Grammar Girl

Looking at Grammar Girls’ site is interesting because it has so many common grammar errors that we by pass daily.  Often times we think that just because we are out of elementary school we are suppose to use correct grammar all the time.

That however is not the case.  college students and professionals alike struggle with knowing what exactly is correct in the English language.

Something that i’ve always struggled with is using “Than I” or “Than me”(or things like using him or he, she or her”.  In fact it’s kind of become a joke in my family when someone says either one of those we always disagree and say it’s the other one.

He or She =Subject pronoun
Him or her= Object pronoun
That’s the easy part. However there is a national disagreement over the word “than”
is it a Preposition or a conjunction?
Grammar Girl believes it is said best by Ken Wilson in The Columbia Guide to Standard American English (3):

“Than is both a subordinating conjunction, as in She is wiser than I am, and a preposition, as in She is wiser than me…. Since the following verb am is often dropped or “understood,” we regularly hear than I and than me. Some commentators believe that the conjunction is currently more frequent than the preposition, but both are unquestionably Standard.”

So we see that there is still much debate over the word “than”

Grammar Girl does add in her tip though to deciding whether to use “i” or “me” after than.

The quick and dirty tip to determining which pronoun is appropriate after the conjunction than is to figure out the pronoun’s role in the implied sentence by mentally filling in the missing words. Are you trying to say Aardvark likes Squiggly more than I [like Squiggly] or Aardvark likes Squiggly more than [Aardvark likes] me?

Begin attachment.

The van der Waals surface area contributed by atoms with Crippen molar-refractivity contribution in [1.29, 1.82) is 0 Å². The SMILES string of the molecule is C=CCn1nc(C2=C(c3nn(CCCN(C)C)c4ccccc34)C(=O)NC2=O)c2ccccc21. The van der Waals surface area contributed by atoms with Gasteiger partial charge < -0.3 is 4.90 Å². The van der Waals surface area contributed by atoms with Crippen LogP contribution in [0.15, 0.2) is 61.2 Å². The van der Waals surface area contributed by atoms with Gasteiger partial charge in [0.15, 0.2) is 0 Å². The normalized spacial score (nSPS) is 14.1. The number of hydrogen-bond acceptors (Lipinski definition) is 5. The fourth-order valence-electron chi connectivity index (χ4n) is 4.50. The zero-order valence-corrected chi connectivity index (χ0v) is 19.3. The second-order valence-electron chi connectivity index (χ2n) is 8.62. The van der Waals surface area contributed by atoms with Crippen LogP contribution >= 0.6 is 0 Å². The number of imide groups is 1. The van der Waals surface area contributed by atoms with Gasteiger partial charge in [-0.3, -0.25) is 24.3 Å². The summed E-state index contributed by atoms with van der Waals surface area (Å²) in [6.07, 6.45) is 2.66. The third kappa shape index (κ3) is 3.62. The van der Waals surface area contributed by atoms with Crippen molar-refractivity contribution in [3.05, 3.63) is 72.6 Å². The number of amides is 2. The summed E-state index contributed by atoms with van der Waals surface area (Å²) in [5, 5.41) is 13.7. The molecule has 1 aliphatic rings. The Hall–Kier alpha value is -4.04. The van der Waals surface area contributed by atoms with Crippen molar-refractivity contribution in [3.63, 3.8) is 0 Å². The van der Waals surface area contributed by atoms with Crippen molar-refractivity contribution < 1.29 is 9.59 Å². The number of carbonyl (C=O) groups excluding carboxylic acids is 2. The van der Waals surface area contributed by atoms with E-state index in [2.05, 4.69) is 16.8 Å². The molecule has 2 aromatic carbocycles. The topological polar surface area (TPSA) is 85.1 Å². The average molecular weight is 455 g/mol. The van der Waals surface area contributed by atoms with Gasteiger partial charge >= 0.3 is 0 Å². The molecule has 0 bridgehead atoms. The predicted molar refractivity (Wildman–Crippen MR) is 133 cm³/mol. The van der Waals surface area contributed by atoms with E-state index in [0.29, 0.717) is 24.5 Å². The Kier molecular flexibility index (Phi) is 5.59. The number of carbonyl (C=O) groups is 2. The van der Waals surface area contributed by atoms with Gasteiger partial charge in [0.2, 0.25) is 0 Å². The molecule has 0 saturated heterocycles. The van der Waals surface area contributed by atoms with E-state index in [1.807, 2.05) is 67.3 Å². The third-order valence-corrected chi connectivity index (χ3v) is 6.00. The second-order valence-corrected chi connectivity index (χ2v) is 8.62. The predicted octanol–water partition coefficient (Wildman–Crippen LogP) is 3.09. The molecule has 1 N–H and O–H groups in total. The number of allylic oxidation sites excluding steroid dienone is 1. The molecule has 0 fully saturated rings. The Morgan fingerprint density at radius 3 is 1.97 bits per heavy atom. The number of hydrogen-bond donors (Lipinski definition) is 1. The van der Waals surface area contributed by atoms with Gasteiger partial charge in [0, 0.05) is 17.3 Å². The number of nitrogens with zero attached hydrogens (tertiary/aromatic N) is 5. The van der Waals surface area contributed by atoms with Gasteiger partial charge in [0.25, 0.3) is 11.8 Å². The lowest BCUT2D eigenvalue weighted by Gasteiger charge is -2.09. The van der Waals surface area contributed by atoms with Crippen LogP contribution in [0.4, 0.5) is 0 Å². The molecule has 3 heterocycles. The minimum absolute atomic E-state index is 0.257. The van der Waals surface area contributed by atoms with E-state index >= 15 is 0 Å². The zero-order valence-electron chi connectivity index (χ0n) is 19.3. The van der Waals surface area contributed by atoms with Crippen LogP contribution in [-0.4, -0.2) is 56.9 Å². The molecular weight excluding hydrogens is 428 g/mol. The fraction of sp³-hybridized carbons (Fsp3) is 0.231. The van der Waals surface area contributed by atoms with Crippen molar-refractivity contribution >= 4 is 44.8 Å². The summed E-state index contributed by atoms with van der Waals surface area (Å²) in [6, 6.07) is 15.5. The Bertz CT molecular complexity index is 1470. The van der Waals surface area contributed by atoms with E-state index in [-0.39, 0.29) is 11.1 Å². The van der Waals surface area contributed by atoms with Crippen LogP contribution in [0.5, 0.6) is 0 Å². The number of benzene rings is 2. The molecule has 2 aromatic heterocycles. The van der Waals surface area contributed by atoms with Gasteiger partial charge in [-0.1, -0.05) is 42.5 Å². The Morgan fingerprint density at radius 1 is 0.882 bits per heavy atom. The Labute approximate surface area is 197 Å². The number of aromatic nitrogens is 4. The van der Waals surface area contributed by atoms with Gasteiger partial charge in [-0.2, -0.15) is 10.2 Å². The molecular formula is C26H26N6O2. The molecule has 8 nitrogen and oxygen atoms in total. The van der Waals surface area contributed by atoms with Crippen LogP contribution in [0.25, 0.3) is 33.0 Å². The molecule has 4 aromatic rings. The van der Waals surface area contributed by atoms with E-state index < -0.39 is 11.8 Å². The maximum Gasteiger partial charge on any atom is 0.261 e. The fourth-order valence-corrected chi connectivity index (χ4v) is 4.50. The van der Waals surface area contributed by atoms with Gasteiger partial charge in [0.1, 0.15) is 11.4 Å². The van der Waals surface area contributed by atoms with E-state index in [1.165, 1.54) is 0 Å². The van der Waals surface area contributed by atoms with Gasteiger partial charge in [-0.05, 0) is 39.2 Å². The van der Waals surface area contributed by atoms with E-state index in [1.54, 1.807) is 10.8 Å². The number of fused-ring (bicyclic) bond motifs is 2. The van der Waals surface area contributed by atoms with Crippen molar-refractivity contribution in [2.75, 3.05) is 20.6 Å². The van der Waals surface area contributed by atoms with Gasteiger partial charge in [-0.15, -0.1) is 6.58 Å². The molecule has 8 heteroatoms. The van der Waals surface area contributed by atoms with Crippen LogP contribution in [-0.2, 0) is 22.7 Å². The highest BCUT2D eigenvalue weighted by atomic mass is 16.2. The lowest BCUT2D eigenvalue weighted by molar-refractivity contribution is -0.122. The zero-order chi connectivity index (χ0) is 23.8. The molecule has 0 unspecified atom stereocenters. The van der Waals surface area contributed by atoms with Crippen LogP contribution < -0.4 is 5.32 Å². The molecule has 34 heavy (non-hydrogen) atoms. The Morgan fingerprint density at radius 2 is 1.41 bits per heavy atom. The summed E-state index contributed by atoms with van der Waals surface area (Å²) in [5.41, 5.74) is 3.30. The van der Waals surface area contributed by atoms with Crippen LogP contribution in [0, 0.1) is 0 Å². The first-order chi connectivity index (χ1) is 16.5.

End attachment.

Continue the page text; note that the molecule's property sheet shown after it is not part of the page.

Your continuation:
To read more visit post from grammar girl i found to be interesting was “How Do You Pronounce 2011”

I immediately went to this post because I have wondered the same thing myself. The answer is though, that both Two thousand eleven and Two thousand and eleven are both correct.  It is a matter of how lazy you get when say the year. 
The british prefer to use the “and” which makes sense to me because I see them as more prestegious in their education and lifestyle.  Americans tend to be so lazy which is not something I take pride in.  Grammar Girl said that she thinks people will start say twenty eleven because it;s much easier.


I also looked at a article from Grammar Girl about colons.

  • Colons are only appropriate after COMPLETE sentences.
  • only use ONE space after a colon(contrary to popular belief)
  • Using capitalization after a colon is a choice(if for a paper it is best to asking your professor)

For the complete article visit






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